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First Site : 2017-07-03
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The article ran, “Einstein’s daily walk was sacred to him. While he was working at Princeton University, New Jersey, he’d walk the mile and a half journey there and back. He followed in the footsteps of other diligent walkers, including Darwin who went for three 45 minute walks every day.”
I must say I first read that as Darwin doing forty-five walks of 3 minutes each which would have been really off the wall, but he wasn’t quite that eccentric. In fact three walks a day doesn’t strike me as eccentric at all, though it may suggest he had a lot of time on his hands.
Darwin’s son Francis drew up a timetable describing his father’s typical day in middle age and later. One walk before breakfast, one before lunch “starting with visit to greenhouse, then round the sandwalk, the number of times depending on his health, usually alone or with a dog,” then another at 4 pm “usually round sandwalk, sometimes farther afield and sometimes in company.” There was also a fair amount of work, rest, and having his wife Emma read to him.
So yes 3 walks of 45 minutes, more or less, sometimes shorter, sometimes longer. The “sandwalk” also referred to as Darwin's “think path” was, and I believe still is, a gravel track around Sandwalk Wood a piece of land Darwin rented then owned, adjacent to his house. Darwin walked circuits on the path. Today it looks like this:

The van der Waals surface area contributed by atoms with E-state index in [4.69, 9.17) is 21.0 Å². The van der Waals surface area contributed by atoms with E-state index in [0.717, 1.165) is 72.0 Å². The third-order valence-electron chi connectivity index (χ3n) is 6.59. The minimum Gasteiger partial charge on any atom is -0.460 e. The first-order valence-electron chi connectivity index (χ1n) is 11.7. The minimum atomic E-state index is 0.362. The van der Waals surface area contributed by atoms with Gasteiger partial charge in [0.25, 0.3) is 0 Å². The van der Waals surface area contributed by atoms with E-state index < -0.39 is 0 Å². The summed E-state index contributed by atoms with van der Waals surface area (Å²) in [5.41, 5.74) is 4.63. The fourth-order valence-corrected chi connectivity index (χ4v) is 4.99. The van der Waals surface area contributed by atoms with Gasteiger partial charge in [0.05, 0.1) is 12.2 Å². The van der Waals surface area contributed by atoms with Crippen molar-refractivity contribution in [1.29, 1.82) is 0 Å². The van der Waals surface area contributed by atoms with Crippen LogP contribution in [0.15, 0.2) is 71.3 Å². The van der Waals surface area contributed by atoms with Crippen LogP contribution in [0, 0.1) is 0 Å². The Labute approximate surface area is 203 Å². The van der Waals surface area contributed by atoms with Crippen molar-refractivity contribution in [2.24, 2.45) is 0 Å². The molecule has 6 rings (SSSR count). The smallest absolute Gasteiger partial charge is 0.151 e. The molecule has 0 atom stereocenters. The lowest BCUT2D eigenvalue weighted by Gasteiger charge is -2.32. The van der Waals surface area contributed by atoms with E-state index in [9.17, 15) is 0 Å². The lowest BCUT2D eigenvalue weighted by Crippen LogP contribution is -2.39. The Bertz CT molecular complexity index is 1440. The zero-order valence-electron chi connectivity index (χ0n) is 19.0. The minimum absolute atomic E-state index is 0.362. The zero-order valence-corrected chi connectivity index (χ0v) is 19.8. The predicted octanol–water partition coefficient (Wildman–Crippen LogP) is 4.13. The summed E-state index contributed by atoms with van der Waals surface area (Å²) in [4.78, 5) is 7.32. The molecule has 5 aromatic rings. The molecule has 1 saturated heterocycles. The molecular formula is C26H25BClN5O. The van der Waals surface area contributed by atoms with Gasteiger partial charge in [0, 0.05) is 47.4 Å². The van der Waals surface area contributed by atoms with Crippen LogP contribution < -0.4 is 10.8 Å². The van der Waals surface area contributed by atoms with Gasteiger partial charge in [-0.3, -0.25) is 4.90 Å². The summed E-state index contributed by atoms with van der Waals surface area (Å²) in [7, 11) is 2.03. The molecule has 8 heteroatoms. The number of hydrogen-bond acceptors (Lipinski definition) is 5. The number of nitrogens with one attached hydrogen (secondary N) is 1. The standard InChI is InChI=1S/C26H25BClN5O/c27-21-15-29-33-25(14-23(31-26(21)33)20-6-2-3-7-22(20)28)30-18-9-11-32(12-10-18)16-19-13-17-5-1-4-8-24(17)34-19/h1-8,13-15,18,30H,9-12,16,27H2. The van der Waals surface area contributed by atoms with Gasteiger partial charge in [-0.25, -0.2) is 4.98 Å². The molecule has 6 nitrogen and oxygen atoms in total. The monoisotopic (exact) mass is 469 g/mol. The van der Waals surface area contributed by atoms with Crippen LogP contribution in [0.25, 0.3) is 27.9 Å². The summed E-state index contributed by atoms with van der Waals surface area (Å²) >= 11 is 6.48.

The sandwalk is only a quarter of a mile round trip, so you could get around it quite a few times in 45 minutes, and apparently Darwin set up a pile of stones at a certain point on the circuit so that he could kick away one of them each time he passed. That way he wouldn’t have to interrupt his thinking by counting the number of circuits he’d done, although you might also ask why he needed to count circuits at all.
I’d have thought somebody would have taken a photograph of Darwin walking but if they did I can’t find one, though there is this fine one of him on a horse:
As for Einstein, the BBC article continues, “No list of Einstein’s eccentricities would be complete without a mention of his passionate aversion to socks. ‘When I was young,’ he wrote in a letter to his cousin – and later, wife – Elsa, ‘I found out that the big toe always ends up making a hole in a sock. So I stopped wearing socks.’”
Now you and I may have thought that shoes without socks was just an annoying hipster affectation, and definitely no good for walking, but wait, there’s more in the article, “Later in life, when he couldn’t find his sandals he’d wear Elsa’s sling backs instead.” Now this is way more than eccentric, if you ask me.
As you see in the picture above he is indeed wearing what appear to be women’s shoes, although not sling backs, and whether they’re his wife’s or his own or somebody else’s I can’t say. And at other times …
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